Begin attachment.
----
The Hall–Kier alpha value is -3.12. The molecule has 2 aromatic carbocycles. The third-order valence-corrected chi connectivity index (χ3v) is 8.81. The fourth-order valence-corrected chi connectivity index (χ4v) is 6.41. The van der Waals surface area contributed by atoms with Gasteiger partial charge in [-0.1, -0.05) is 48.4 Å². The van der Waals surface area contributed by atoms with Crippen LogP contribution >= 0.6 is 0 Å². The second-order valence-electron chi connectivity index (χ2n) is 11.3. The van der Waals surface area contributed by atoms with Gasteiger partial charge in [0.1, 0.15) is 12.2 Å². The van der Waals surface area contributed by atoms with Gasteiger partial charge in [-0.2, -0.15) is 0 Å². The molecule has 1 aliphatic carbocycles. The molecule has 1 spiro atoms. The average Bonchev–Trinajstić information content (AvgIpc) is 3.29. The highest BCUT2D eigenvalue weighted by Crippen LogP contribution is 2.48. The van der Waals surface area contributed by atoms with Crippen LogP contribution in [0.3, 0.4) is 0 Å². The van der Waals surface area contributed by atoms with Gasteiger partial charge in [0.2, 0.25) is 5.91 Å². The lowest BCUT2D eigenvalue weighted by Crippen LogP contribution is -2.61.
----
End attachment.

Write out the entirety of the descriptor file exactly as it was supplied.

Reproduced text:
The Hall–Kier alpha value is -3.12. The molecule has 2 aromatic carbocycles. The third-order valence-corrected chi connectivity index (χ3v) is 8.81. The fourth-order valence-corrected chi connectivity index (χ4v) is 6.41. The van der Waals surface area contributed by atoms with Gasteiger partial charge in [-0.1, -0.05) is 48.4 Å². The van der Waals surface area contributed by atoms with Crippen LogP contribution >= 0.6 is 0 Å². The second-order valence-electron chi connectivity index (χ2n) is 11.3. The van der Waals surface area contributed by atoms with Gasteiger partial charge in [0.1, 0.15) is 12.2 Å². The van der Waals surface area contributed by atoms with Gasteiger partial charge in [-0.2, -0.15) is 0 Å². The molecule has 1 aliphatic carbocycles. The molecule has 1 spiro atoms. The average Bonchev–Trinajstić information content (AvgIpc) is 3.29. The highest BCUT2D eigenvalue weighted by Crippen LogP contribution is 2.48. The van der Waals surface area contributed by atoms with Crippen LogP contribution in [0.3, 0.4) is 0 Å². The van der Waals surface area contributed by atoms with Gasteiger partial charge in [0.2, 0.25) is 5.91 Å². The lowest BCUT2D eigenvalue weighted by Crippen LogP contribution is -2.61.